Setting Up Your Cloud
In this guide we’ll use a custom domain with a Linux-based instance in Amazon Lightsail. So create your domain (I used Namecheap), then create an AWS account if you haven’t already at Then log in to the Lightsail dashboard at and create an instance:

Select Linux for the instance image and Node.js for the blueprint. You can use the defaults for the remaining options.

To get the first month free, select the lowest price plan, then name your instance and click Create instance:

After a few minutes, your server will be ready.

Next, we’ll direct the custom domain to our Lightsail instance. First, log into your registrar and get to the DNS settings:

Copy the IP address of your Lightsail instance, add an A Record entry to your custom domain, and set a subdomain—mine is

Make sure the domain/subdomain correctly points to your new instance by opening up your domain in a web browser. This can take anywhere between a few minutes to (hopefully not) a whole day.

Securing Your Server with SSL Certs
The next step is to generate an SSL certificate using Let’s Encrypt. First, connect to your Lightsail instance to get a terminal window:

Now install the Let’s Encrypt certbot by running the following commands:

sudo apt-get update`
sudo add-apt-repository ppa:certbot/certbot`
sudo apt-get update`
sudo apt-get install certbot`

To get a certificate for our custom domain, we’ll take advantage of Apache, which is already set up on this image, then turn it off. First, install the Apache certbot plugin:

`sudo apt-get install python-certbot-apache`
Then create a symlink for apache2ctl to apachectl:

`sudo ln -s /opt/bitnami/apache2/bin/apachectl /opt/bitnami/apache2/bin/apache2ctl`
Now run `sudo certbot –apache` and enter your email and your custom domain without the www or http (for example, When you’re asked to choose whether to redirect HTTP traffic, select 1: No redirect as we won’t be using Apache for our server.

When you’re done, disable Apache for good using the following commands (which apply only to Bitnami images):

`sudo /opt/bitnami/ stop apache`
`sudo mv /opt/bitnami/apache2/scripts/ /opt/bitnami/apache2/scripts/`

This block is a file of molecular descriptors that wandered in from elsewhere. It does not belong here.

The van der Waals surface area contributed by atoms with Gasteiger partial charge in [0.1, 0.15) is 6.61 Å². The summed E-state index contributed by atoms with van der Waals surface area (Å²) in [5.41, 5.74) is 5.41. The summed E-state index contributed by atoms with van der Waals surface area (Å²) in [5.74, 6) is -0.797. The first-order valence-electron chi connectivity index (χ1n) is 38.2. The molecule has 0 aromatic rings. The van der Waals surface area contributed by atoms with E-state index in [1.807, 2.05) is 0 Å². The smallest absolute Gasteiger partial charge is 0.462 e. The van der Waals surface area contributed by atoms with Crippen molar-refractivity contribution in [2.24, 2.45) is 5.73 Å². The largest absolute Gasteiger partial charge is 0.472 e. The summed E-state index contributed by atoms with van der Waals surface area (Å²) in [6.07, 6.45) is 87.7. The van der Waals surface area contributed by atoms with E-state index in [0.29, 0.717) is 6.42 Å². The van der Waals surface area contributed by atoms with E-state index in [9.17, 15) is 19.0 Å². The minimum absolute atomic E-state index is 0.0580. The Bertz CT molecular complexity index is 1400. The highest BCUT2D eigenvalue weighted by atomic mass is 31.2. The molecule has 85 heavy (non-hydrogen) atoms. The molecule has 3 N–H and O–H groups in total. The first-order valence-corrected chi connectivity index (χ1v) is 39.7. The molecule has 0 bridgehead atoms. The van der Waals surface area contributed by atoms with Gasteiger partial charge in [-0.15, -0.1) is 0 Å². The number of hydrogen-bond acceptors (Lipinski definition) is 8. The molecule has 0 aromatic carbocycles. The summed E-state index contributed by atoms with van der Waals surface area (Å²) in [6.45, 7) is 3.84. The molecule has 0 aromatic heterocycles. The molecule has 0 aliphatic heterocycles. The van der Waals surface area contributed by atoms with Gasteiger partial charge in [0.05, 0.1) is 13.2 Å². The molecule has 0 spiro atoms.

Installing Your Web App
We’re ready to run the sample server application. To do this, clone the sample code repository and install the dependencies, by running the following commands:

`git clone`
`cd SecureWebSockets`
`npm install`

Next, create a .env file by opening the nano editor with `nano .env`. Add the following lines, then save by pressing Ctrl+O.


Finally, test run the app using `sudo node index.js`. Then open "" in your computer’s web browser. If all went well, you should see a page with a numbered button that counts up as you click:

Bonus: Run Your App Worry-Free with a Process Manager
To finish up, let’s dot our i’s and cross our t’s to make sure our server requires only minimal maintenance. We’ll use the Forever command-line tool to run the Node server in the background so we can log off the console with the site still running. Run the following commands:

`sudo npm install -g forever`
`sudo forever start index.js`
If you need to restart the app, run:

`sudo forever restartall`

To keep your server running for longer than three months without having to think about it, follow these steps to automatically renew your Let’s Encrypt certificates:

Add a scheduled task to your crontab file by running `sudo crontab -e` with nano.
Add the following line to the bottom of the file:
0 0 * * * /usr/bin/certbot renew –pre-hook "sudo forever stopall" –post-hook "sudo /opt/bitnami/apache2/bin/apache2ctl stop && sudo forever start –sourceDir /home/bitnami/SecureWebSockets index.js"

Press Ctrl+O and Ctrl+X to save the file and exit.
This task will run every day at midnight and, when your certificate is up for renewal, the hooks will stop your server, renew with Let’s Encrypt using the Apache plugin, stop Apache, and, finally, restart your server.